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Women's Studies
WMST 2000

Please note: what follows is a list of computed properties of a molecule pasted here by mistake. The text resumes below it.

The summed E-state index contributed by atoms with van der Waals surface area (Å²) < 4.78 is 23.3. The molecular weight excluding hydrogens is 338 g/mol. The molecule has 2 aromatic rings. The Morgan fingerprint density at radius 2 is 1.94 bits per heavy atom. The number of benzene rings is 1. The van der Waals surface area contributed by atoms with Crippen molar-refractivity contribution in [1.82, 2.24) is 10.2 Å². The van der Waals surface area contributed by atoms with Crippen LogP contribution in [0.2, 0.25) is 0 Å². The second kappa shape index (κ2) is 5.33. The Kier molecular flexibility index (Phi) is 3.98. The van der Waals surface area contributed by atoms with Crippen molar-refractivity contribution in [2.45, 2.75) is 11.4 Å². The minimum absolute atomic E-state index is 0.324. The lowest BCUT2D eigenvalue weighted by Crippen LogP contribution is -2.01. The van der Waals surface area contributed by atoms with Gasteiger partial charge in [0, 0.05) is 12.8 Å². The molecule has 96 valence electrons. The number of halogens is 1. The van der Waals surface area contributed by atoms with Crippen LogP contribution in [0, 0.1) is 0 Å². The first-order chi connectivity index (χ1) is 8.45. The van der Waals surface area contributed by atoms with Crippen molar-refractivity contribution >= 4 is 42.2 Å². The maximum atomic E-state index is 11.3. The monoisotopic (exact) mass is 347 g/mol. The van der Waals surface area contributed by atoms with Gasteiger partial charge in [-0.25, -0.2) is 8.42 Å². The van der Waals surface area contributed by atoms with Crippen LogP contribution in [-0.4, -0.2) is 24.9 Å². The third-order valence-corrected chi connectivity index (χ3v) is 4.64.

Guerilla Girls Chapter 1: - Classical world class in its attitudes toward women  could not participate in famous Greek “democracy” - Histories of Western art have often begun with Greece & Rome- their art was originator of all later art o Western canon, set of rules against which all must measure up, begins with classicism - Ancient Greece was rigidly stratified - Only men could be citizens (vote, own estates, property or livestock) - Stuck in the class born into & could move only by vote of citizens delivery o Women of all classes considered inferior  even wives of citizens - Art & artists not important in Greek social structure not intelllectual activity - Things were looser in Rome: was a vast empire with more centralized laws & some women were allowed to be educated - Homosexuality between women considered adultery but okay for men (love between older mentors & young males considered highest form of friendship) - Problem with identifying art by women in ancient world not much has survived - Were women artists in Greece & Rome but will never know how many or what race o Vases & reliefs that depict women painters & records of women heading workshops (sculptures, painting etc) - Pliny the Elder named 6 women painters in his Natural History o Said Iaia of Cyzicus earned more money for her work than male contemporaries o No known examples of work by any of the women - An important 4 century B.C Greek wall painting Alexander the Great Confronts Darius III at the Battle of Issus attributed to a women: Helen of Egypt - Boccaccio wrote an illustrated book On Famous Women  described women from history and mythological women as if both were real Chapter 2: - In classical civilizations, women were the virtual prisoners of the men in their lives - Medieval women tok part in almost ever aspect of public life –became writers, nuns, artists, merchants & ran kingdom when husbands were at war - Art in middle ages became didactic tool of the church  many arts flourished (religious objects, illuminated manuscripts, tapestries etc by artists in guilds, collective workshops & religious communities) o Hard to attribute specific work to artists because few signed their work Bayeux Tapestry - One of the most important medieval art objects surviving to present day (over 200 ft long) o Made entirely by women needleworkers - Embroidery tells story of the conquest of England by Norman king William the Conqueror o Its subject is secular not religious (unusual for its time) - Scholars all agree it was embroidered by women  unique in subject matte & style - One scholarly book on tapestry ignores women who executed it & assumes a single male genius designed it Hildegard Von Bingen (german nun) - Nuns wrote books on medicine, science & sacred music - Many claimed to have mystical visions which god spoke directly to them o Had artists illustrate them - Mystical experiences praised by male clergy b/c represented emotional, nonrational side of female sex gave nuns an important voice - Nuns visions started to contain warnings against sin& corruption in priesthood o Convents shut down Background story: - Age 8 sent by parents to a convent in Germany - Already seeing visions - Ag4 40 recorded her visions in her first book Scivias (Know the Ways) - Put off writing the book b/c of “doubt & erroneous thinking” o Had many illnesses & decided to start writing  received strength to rise out of her bed - Worked on book for 10 years  presented 35 mystical experiences - Set part of Scivias to music, wrote 63 hymns, 2 more books, book on medicine etc - Some modern men of medicine attribute her visions to severe migraines - Her writing urged Christians to lead more spiritual life & nuns/priests to uphold vows book shown to Pope and was given his blessing making her famous - Near the end of her life was placed on house arrest in her abbey b/c independent ideas infuriated Church Higher-ups - Last vision: 2 streams of light appeared in sky & crossed over the room which she lay ill Christine Pizan - First women known to have made her living as a writer in Middle Ages & single mom - Educated by her father & married at age 15 to enlightened man –encouraged her learning - Widowed at 25 w/children & no inheritance (taken by brothers) - To make money: became a copyist of other written works, then bega
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